What happens when you add wolf to Yellowstone? So far history is showing that the park becomes healthier. One consequence of adding the Wolf to Yellowstone is that the elk population has dropped dramatically. As of February 2013, the northern herd, which is only a portion of the park’s entire elk herd, has declined from a high of more than 19,000 before wolves were reintroduced into the park in 1995 to a low of 3,915 Elk. As Yellowstone’s most abundant ungulate, elk comprise approximately 90 percent of winter wolf kills and are an important food for bears, mountain lions, and at least 12 scavenger species, including bald eagles and coyotes. Competition with elk can influence the diet, habitat selection, and demography of bighorn sheep, bison, moose, mule deer, and pronghorn. Elk browsing and nitrogen deposition can affect vegetative production, soil fertility, and plant diversity. Thus, changes in elk abundance over space and time can alter plant and animal communities in Yellowstone. I search for these incredibly beautiful mammals. In the spring they are in full velvet.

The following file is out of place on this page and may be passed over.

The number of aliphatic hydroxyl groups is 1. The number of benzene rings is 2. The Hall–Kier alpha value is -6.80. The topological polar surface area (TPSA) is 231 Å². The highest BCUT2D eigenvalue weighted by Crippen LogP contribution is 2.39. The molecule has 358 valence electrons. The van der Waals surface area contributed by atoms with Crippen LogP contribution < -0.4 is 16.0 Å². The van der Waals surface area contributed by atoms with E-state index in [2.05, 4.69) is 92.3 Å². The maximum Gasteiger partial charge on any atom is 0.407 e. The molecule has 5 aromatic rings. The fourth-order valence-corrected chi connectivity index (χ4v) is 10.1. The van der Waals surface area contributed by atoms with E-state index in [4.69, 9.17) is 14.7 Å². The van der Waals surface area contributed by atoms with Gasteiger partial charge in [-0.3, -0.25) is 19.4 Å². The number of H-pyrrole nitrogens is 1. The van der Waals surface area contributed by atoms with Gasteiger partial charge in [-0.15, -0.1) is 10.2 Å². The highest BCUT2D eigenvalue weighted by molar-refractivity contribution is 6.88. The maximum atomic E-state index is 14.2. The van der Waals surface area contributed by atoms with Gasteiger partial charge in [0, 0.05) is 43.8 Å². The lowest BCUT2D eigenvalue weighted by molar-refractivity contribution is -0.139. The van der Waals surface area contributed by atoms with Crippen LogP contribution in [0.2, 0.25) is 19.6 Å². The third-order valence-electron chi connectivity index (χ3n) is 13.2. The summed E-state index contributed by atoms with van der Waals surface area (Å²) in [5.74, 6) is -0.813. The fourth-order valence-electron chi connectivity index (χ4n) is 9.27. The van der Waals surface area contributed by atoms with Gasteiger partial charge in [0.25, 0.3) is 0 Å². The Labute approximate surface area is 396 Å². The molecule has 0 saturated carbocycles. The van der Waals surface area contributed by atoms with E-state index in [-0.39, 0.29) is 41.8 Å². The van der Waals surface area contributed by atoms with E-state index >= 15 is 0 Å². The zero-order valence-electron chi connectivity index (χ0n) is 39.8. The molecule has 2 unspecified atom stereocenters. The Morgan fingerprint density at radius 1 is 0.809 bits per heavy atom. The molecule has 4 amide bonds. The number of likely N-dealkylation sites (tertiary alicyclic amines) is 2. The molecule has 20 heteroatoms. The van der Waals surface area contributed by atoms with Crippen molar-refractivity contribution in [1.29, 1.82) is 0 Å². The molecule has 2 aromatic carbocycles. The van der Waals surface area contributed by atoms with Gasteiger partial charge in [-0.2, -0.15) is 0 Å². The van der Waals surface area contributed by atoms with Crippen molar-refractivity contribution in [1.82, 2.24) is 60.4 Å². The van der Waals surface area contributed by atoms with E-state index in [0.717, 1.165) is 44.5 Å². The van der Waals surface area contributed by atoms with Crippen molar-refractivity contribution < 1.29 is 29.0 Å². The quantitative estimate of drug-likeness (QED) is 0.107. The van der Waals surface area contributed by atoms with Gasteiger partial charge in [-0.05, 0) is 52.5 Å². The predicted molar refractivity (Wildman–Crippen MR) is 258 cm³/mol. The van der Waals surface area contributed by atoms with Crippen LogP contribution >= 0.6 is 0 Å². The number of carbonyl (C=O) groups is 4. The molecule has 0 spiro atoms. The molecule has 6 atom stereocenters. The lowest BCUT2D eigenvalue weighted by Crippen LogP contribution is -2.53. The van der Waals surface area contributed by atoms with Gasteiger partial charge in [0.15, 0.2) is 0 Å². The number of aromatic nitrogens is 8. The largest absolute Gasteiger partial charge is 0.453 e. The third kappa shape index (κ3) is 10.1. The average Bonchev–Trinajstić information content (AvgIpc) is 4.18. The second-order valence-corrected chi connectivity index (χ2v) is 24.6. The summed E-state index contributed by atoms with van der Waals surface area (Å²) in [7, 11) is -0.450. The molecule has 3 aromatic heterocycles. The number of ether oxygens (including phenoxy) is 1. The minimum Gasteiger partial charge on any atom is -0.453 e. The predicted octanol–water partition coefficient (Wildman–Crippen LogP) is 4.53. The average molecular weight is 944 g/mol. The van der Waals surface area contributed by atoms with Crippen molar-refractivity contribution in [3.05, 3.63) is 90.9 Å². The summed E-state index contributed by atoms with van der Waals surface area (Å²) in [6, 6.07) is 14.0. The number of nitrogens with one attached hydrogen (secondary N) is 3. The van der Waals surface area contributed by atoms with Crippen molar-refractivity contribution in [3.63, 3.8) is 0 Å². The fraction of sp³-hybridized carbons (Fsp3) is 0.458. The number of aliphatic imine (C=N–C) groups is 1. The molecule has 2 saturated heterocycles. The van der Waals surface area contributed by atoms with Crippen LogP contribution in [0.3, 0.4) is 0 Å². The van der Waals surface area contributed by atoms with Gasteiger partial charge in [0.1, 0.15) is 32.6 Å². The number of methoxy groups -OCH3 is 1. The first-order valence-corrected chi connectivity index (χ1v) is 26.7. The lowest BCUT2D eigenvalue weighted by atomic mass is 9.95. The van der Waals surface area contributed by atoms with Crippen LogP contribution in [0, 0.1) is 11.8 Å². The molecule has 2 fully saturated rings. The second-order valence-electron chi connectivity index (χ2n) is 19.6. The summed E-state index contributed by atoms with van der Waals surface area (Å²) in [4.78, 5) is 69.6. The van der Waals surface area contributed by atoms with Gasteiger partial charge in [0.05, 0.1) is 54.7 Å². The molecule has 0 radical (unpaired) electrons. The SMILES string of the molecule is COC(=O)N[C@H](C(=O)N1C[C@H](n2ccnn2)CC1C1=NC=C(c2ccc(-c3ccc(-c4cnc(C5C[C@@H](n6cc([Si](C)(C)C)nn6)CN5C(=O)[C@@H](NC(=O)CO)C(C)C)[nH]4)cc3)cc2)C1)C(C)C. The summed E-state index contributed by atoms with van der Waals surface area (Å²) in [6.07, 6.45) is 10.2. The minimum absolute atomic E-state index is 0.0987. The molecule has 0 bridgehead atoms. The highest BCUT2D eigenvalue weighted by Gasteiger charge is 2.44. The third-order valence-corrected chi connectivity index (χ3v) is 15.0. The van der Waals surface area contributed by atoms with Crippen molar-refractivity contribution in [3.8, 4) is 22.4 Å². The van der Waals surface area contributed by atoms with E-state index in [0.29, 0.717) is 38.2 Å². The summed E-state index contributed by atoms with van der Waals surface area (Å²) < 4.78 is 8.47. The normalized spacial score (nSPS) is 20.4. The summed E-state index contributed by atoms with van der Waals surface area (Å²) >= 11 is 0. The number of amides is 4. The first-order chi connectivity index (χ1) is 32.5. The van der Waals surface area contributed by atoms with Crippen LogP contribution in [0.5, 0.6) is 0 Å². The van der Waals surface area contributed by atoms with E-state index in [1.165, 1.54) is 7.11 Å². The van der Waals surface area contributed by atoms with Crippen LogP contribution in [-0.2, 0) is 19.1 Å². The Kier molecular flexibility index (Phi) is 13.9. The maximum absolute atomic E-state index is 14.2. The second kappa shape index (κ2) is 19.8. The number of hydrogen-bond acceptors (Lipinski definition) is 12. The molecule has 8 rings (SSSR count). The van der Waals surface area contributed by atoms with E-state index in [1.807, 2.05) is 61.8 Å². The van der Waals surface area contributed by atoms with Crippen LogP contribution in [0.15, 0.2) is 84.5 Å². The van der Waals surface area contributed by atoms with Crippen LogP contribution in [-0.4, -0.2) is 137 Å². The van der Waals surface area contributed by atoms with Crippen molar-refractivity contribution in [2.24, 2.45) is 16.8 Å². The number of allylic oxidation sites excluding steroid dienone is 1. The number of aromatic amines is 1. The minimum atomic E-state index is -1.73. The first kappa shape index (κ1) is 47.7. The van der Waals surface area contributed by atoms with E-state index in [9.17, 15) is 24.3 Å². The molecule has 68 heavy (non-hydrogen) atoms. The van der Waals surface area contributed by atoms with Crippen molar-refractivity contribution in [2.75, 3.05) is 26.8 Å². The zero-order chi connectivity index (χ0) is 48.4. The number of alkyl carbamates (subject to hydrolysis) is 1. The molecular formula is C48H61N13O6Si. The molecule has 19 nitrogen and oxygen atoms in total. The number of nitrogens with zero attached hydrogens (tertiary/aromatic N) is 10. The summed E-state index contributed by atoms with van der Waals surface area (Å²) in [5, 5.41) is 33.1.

Coming off a harsh Yellowstone winter some of the Elk look pretty ragged as a portion of their winter coat hangs on them.
The amazing thing is that the Elk antlers while in “velvet” can grow an inch or more a day. That’s amazing if you think about it. As thrilling as the late summer rut is, this time of year the elk are absolutely gorgeous!
Elk have played an important role in the cultural history of a number of peoples. Pictograms and petroglyphs of elk were carved into cliffs thousands of years ago by the Anasazi of the southwestern U.S. More recent Native American tribes, including the Kootenai, Cree, Blackfeet, Ojibwa and Pawnee, produced blankets and robes from elk hides. The elk was of particular importance to the Lakota, and played a spiritual role in their society. At birth, Lakota males were given an elk’s tooth to promote a long life since that was seen as the last part of dead elk to rot away. The elk was seen as having strong sexual potency and young Lakota males who had dreamed of elk would have an image of the mythical representation of the elk on their “courting coats” as a sign of sexual prowess. The Lakota believed that the mythical or spiritual elk, not the physical one, was the teacher of men and the embodiment of strength, sexual prowess and courage. My bet the drawings and depictions of Elk did not reflect some of the unusual positions elk take to scratch and shake of insects.
Like other large Mammals in the park the elk can be taxi’s for black birds……
I really do search out photo opportunities with the Elk. Early morning travels are almost exclusively for Elk now that the population has dropped. For the most part, it’s more difficult to find the big guys. I did photograph numerous cow elk. It’s just not the same photo in the end.
A week of shooting elk in Yellowstone did produce one shot I will keep close………..